Saturday, November 21, 2009

Deer camp

Before the Europeans came and ruined everything for them, various groups of Native Americans used this area of the state as a common hunting ground. The Osage from mid-Northern Missouri was a large and powerful tribe that had great influence here, but tribes from Arkansas, Oklahoma, and East Texas also used the area. Deer, turkey, and other wild game were very plentiful. The Indians set up temporary camps, hunted the animals, and preserved the meat before returning home. Just as important were the rocks here -- just ask any one who tries to farm this land or plant a garden—which they fashioned into tools and weapons.

The tradition of setting up a deer camp for hunting continues. The opening weekend of the all-comers deer hunt in Missouri was probably, at least in this area, the warmest weekend on record. For the first time in his life, our son was invited to go hunting. Some of my uncles hunted, and the LOML’s father hunted in Colorado, but the men in my immediate family and the LOML do not hunt, and so our son never had the father-child hunting experience that is so common in this area. The hunting tradition here is not male-dominated. Many women and their daughters also hunt, but he lucked out again. I have no problem killing a farm animal to eat it, but I am not a hunter of wild game, so I never took him into the woods either.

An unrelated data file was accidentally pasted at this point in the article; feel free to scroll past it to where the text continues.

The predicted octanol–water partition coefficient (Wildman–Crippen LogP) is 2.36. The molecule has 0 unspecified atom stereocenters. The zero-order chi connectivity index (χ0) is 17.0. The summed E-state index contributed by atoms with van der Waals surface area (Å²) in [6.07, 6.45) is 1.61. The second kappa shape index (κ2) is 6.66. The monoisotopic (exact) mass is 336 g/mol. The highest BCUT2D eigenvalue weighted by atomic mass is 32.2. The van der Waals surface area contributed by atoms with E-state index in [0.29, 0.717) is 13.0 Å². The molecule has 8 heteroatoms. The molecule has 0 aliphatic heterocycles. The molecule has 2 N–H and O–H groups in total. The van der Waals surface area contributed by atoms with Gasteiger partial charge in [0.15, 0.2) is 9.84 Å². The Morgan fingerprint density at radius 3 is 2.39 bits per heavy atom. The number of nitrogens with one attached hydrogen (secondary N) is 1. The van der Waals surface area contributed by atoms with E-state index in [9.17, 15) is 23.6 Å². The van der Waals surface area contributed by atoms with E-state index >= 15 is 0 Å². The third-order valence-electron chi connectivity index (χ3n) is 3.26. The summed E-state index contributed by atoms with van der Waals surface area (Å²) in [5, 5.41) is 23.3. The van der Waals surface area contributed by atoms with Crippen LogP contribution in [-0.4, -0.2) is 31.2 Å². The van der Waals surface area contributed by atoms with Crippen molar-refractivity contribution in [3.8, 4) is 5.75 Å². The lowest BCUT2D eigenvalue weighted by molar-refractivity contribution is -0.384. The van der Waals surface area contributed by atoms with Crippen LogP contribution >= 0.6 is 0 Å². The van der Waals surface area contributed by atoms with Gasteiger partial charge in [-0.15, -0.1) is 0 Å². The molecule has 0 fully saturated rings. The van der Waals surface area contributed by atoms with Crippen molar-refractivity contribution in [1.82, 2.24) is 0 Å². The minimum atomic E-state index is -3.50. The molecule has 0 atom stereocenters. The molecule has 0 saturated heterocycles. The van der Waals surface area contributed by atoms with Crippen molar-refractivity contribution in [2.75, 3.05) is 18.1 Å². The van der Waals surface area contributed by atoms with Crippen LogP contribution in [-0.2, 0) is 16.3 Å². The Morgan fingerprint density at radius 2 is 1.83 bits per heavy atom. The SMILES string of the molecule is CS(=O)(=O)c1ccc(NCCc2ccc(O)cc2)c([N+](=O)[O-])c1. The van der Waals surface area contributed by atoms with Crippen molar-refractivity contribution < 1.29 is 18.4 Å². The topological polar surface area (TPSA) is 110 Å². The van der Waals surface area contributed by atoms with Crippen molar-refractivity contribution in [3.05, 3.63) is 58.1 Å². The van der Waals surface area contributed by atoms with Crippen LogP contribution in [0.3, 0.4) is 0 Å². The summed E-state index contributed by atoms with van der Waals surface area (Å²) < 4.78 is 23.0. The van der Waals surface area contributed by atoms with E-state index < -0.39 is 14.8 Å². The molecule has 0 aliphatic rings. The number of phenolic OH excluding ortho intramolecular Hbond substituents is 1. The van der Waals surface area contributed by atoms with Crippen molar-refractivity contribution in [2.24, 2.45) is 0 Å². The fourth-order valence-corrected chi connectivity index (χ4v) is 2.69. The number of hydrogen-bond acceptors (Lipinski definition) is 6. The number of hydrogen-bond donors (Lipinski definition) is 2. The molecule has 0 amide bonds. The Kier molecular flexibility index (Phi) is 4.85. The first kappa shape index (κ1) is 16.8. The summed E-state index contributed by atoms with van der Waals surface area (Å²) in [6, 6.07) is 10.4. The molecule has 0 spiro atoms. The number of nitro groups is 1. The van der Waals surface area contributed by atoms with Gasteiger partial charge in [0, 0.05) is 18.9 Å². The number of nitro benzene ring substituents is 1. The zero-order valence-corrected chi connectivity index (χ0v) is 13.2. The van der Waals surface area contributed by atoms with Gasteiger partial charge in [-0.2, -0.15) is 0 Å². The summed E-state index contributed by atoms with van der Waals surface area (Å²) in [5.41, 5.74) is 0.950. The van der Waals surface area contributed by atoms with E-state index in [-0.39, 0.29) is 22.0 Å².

Earlier in the Fall he was invited to go hunting with a friend. He went to the Hunter Safety Course, he bought his hunting license and a deer tag, and he arranged to buy a gun. Several times in early Fall, they went to the site where they would be hunting and cleaned up the camp. Finally, last weekend he went on his first deer hunt with the friend and Tony, our neighbor who also brought his young teenaged son. He left very early on Saturday morning and came home Sunday morning.

I was very excited for him to be able to go. I did not expect that he would actually shoot a deer and kill it, I was just happy for him to have the experience of bonding with these other men at the deer camp.

What actually happened was that his friend went for a short walk in the woods, got our boy situated where he was to wait for deer to walk by, then returned to the camp and began drinking. He mostly drank the entire time. Tony drank a little too, but not like the other man. I can’t think of anything more lethal than semi-drunk men staggering around the wood with high-powered rifles.

Our son does not drink, so he did not have a very good time with his beer-guzzling hunting friend. Our son had never been hunting before, so he did a few things that deer hunters are not supposed to do. Instead of being educated then about proper hunting techniques, he got a telephone call the next day and was criticized after the fact for all these mistakes.

Two men from church were supposed to take him hunting today, but they both shot deer and used their deer tags; however, they graciously allowed our son to hunt on the land their land and bring another person with him. He has no one to go with him today, but tomorrow, he will go out with another man from his work who will not be drinking and who will treat him with a bit more kindness.


The Weaver of Grass said...

That all sounds really sad LL - I do not agree with shooting for "fun" although the farmer belongs a syndicate who shoot on our land.

Oklahoma Granny said...

I'm so sorry your son had a bad first experience. Hopefully that wasn't the case the second time. My brother used to hunt and my husband's uncles all hunted. My husband has gone hunting a few times but never got anything more than a rabbit. Hunting for food is ok in my book. It's the hunting just for the sake of hunting that bothers me.